Microcopy – How to Use Microcopy for Branding & Conversion?
Many brands today understand that microcopy cannot be separated from a great user experience in a website or an app, and they already make a connection between microcopy and the websites’ conversions rate.
It makes sense, since all humans use words to communicate with each other. Researches show that when we interact with a website or an interface, we are aware that we communicate with a machine but still expect a human treatment; we want compliments, explanations and even a sense of humor. Therefore, microcopy has become a very important factor in improving the usage, personalization and even the branding of different companies.
What is Exactly Microcopy?
To summarize, microcopy are short copywriting sentences or just single words used to help, guide and give a feedback to users in everything that has to do with taking an action in an interface.
You can find microcopy in different parts of an app or a website:
- Error/approval messages (including 404 messages)
- Form’s fields
- Payment and security instructions
- Menu bars and buttons
- All the “dead spots” of an interface (such as loading pages)
- Website usage instructions
For example, Metro tells the user they reached an error page in a short, funny way.
Why is it Important to use Microcopy?
1. Microcopy explains visitors how to use the site and encourages them to stay in it
Struggling with navigation on a website is a huge factor causing users leave the site. If visitors can’t easily find what they are looking for, there is a greater chance they would leave it without even trying to do anything else. In some parts like buttons, links, instructions and error messages, microcopy can be used to guide the visitors and making them stay on the right path to a conversion.
Important tip: keep it simple in central places where you welcome visitors (such as the websites’ homepage), don’t try to be funny or sophisticated there. Many websites try to show that their menu bar is smart when they really just make it hard for the users to find what they want. Stick to the normal and familiar format and keep the great punches to other places.
2. It helps improving the conversion rate:
When you think on improving a conversion rate you might decide to change the call to action (CTA) buttons, their design or their placement. It is not always a good idea. Try changing the wording a bit – it can be very helpful and improve conversions ratio. One of the most important things for users, especially in ecommerce sites, is the website’s reliability and trust. Potential buyers would skip the conversion part if they think the website isn’t trustworthy. Using micro copy can help the website make users trust it by promising them that their personal details are safe and protected. For example, a detailed error message for a user that has put his/her credit card number, explaining the problem (“Your credit card number is too long”) would make a better reliability than a general error message that doesn’t explain how to fix the error.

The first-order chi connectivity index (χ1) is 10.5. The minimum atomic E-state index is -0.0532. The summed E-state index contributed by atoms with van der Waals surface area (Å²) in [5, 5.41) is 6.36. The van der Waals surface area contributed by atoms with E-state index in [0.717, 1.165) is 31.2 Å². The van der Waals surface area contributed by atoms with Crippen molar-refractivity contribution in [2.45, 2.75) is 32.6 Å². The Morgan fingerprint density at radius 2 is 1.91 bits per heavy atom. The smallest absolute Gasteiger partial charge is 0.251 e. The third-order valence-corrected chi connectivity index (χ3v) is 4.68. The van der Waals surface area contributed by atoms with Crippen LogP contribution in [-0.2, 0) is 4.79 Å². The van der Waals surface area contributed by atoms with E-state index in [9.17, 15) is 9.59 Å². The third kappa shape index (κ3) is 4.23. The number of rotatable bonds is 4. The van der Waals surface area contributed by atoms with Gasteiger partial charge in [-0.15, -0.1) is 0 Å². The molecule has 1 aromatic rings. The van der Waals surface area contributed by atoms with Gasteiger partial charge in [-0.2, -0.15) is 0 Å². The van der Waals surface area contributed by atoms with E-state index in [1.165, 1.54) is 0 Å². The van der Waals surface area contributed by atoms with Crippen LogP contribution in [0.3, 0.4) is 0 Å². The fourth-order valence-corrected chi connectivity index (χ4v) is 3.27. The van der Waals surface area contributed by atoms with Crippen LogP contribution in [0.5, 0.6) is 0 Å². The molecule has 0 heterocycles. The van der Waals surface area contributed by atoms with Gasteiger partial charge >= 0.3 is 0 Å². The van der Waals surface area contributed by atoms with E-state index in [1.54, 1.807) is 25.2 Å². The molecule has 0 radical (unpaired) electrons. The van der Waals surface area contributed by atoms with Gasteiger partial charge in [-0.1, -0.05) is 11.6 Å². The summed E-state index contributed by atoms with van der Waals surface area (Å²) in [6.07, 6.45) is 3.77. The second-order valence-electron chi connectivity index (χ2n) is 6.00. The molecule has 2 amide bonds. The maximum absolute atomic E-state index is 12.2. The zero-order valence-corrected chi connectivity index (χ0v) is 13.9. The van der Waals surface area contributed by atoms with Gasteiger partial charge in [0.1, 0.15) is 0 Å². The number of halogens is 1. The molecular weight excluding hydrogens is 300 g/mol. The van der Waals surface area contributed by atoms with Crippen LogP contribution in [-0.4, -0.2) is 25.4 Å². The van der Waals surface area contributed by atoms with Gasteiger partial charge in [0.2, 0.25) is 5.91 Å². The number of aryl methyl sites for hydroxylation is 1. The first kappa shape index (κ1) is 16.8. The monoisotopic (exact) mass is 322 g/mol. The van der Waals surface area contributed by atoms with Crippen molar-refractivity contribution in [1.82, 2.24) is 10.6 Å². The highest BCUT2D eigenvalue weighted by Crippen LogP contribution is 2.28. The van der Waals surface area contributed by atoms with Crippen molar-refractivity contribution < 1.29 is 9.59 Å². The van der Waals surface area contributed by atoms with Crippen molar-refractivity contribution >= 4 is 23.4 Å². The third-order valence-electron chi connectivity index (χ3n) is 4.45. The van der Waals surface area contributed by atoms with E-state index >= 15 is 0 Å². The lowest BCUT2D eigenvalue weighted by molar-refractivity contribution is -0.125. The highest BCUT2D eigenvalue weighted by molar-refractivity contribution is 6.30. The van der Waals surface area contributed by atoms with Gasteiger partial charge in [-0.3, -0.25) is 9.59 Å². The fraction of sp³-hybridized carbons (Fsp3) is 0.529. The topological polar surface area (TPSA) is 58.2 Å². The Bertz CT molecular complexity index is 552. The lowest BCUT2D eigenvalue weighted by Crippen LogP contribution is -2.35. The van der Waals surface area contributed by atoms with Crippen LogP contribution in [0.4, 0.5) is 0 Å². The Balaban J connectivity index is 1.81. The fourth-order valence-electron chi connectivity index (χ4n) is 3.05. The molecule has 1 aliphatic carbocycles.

In One week website there is a call to action on the signing up to newsletter button that highlights the value for the subscriber and helps improving conversion rate.
3. Microcopy can also help getting conversions that aren’t sales
A newsletter sign up is a great place to use microcopy. One option to prevent the users’ concern of providing their email address is to let them know what they can get in return. You can tell them of discounts or just refresh the wording of a standard newsletter pop up.
Victoria’s Secret tells the users what they get if they’ll sign up and encourages them to stay in touch.
4. Microcopy helps in branding
One of internet marketing challenges is trying to segregate the website from its competitors and give it a personality or a unique and distinct voice by using microcopy. Many brands use the short text pieces to highlight the brand, and even sometimes to show the less formal side of it.
What NOT to do with microcopy:
Don’t annoy your audience. Many times websites want to impress users, but all they do is exactly the opposite. Remember to follow some rules:
- Don’t make too many jokes – a funny joke stops being funny at some point. Put the “funny” sentences in different and strategic parts of the website so users don’t bump into them too soon. Like salt, humor is supposed to spice micro copy and not make it impossible to swallow.
- Don’t try too hard – microcopy is supposed to be short and to the point. If you need to explain something in more than one sentence, then something is probably not clear in your interface. Besides, microcopy is a text that is put in small areas (buttons, fields), so take into account the graphic side of it and don’t exaggerate with words on a small button (it will not be readable on mobile).
- “No thanks, I prefer to stay stupid”– how many times have you seen this type of microcopy, which aims to shame the users for not wanting to sign up to a newsletter? Leave the user alone, negative feelings don’t make conversions, unless they come in a really humoristic way to a specific audience that knows how to take it J
Conclusions and rules for microcopy writing:
There are endless examples of UX writing and can be found everywhere; once you understand it you know it’s important for your website in order to create a unique brand and mostly to increase the conversion rate.
Remember these guidelines when writing a great microcopy:
- Match the text to both the brand and the audience
- Use microcopy to make users feel safe and protected on your website
- Write short and bright texts
- Be creative, but don’t try too much
- Place user experience as first priority. Microcopy is a tool, not a goal. The goal is to make UX easier and efficient.